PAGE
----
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Winter heating bills expected to spike in Nebraska; weather will determine by how much

Winter heating bills expected to spike in Nebraska; weather will determine by how much

A look at things you can do in your home to help conserve power during extreme cold weather.

The price of natural gas and other heating fuels is the highest it has been in years, which bodes ill for those trying to keep their budgets in check.

Nationwide, winter heating bills are forecast to rise an average of 30% to 50%, and possibly more, according to the recently released winter fuels forecast issued by the U.S. Energy Information Administration.

Any increase could hardly come at a worse time, say those who help Nebraskans most in need. Some Nebraska families are still recovering from the flood of 2019, and others are dealing with the economic fallout of the COVID-19 pandemic.

“Families struggling before COVID are worse off and even further behind coming out of COVID,” said Matt Wallen, senior vice president of the United Way of the Midlands. “Any further stresses like increased utility bills makes it that much more difficult for families to make ends meet.”

The United Way operates the region’s 211 help line, and Chief Operating Officer Pamela Schwalb said calls in 2020 were almost double 2019, and 2021 is on course to be 25% higher than 2020.

“We have never seen it to this extent,” she said.

Susan Zagozda of Omaha has been watching the price of food, gasoline and other expenses rise.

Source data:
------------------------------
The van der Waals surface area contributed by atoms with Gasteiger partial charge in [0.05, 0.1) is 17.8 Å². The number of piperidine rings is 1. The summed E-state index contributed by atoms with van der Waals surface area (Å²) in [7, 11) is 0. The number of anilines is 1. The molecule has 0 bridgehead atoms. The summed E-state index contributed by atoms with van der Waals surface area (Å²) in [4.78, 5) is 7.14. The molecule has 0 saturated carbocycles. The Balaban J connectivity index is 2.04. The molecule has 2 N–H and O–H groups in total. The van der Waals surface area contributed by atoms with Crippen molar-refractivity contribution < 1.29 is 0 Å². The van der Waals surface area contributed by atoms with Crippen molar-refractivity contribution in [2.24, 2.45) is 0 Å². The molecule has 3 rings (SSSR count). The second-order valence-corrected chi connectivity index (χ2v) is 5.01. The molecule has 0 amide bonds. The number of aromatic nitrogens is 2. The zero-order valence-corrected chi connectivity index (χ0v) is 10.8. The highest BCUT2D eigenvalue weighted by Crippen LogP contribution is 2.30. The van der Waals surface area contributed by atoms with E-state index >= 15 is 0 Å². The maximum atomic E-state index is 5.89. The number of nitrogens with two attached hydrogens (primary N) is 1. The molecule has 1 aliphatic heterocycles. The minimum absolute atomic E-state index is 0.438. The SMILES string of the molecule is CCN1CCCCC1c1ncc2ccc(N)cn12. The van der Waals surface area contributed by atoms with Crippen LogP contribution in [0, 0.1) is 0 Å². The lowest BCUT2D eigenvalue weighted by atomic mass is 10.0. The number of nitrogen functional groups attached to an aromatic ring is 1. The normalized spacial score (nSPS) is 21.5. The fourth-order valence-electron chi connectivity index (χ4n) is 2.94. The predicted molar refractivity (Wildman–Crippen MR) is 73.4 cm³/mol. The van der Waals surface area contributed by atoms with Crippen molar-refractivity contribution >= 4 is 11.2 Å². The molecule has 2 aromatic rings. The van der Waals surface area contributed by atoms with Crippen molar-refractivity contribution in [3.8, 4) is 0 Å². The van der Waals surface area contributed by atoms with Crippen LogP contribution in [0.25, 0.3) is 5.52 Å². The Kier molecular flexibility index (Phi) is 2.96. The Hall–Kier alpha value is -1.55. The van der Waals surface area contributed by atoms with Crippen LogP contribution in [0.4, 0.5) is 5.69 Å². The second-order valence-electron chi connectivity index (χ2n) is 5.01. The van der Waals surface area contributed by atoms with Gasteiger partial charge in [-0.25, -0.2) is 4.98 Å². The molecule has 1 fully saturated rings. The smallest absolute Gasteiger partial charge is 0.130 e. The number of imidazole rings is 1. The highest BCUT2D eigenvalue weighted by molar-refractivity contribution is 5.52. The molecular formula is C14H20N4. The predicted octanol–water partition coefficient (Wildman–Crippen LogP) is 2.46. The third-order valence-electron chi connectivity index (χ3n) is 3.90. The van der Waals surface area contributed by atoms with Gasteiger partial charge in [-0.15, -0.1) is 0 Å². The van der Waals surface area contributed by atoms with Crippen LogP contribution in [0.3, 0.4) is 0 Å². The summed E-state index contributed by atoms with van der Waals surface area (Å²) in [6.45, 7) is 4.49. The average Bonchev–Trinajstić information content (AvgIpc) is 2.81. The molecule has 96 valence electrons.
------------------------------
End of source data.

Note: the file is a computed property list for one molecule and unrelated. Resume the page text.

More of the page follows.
Working part time at 65, she has no room in her budget for extra costs. As of Friday, she had yet to turn on her furnace, even though frost had nipped the plants outside her home.

“I don’t turn it on unless I have to,” she said. “When you’re on a fixed income, you have to watch your spending.”

According to the Energy Information Administration, propane bills are forecast to increase an average of 54%, natural gas about 30% and electric about 6%.

The actual increase will depend on the weather, though other factors could come into play.

Nebraska energy officials have a simple two-word message for the state’s residents going into winter: “Be prepared.”

Amanda Woita, spokeswoman for the Nebraska Department of Environment and Energy, said the department suggests that propane and fuel oil dealers build their inventories and that customers keep their propane and heating oil tanks full.

Spokeswomen for the state’s natural gas utilities suggested that customers join a level payment plan so that their bills are predictable, weatherize their homes to reduce energy loss, contact their local utility or social service agency if they’re struggling, and donate to utility assistance funds if they are able.

Social service agencies are also gearing up. As it has in the past, Habitat for Humanity is weatherizing the homes of those in need, and Project Houseworks is providing free furnace checks, repairs and replacement to qualified older homeowners.

On Friday, Matthew Robinson, a service technician with Aksarben ARS, inspected and tuned up Zagozda’s 30-year-old furnace as part of Project Houseworks.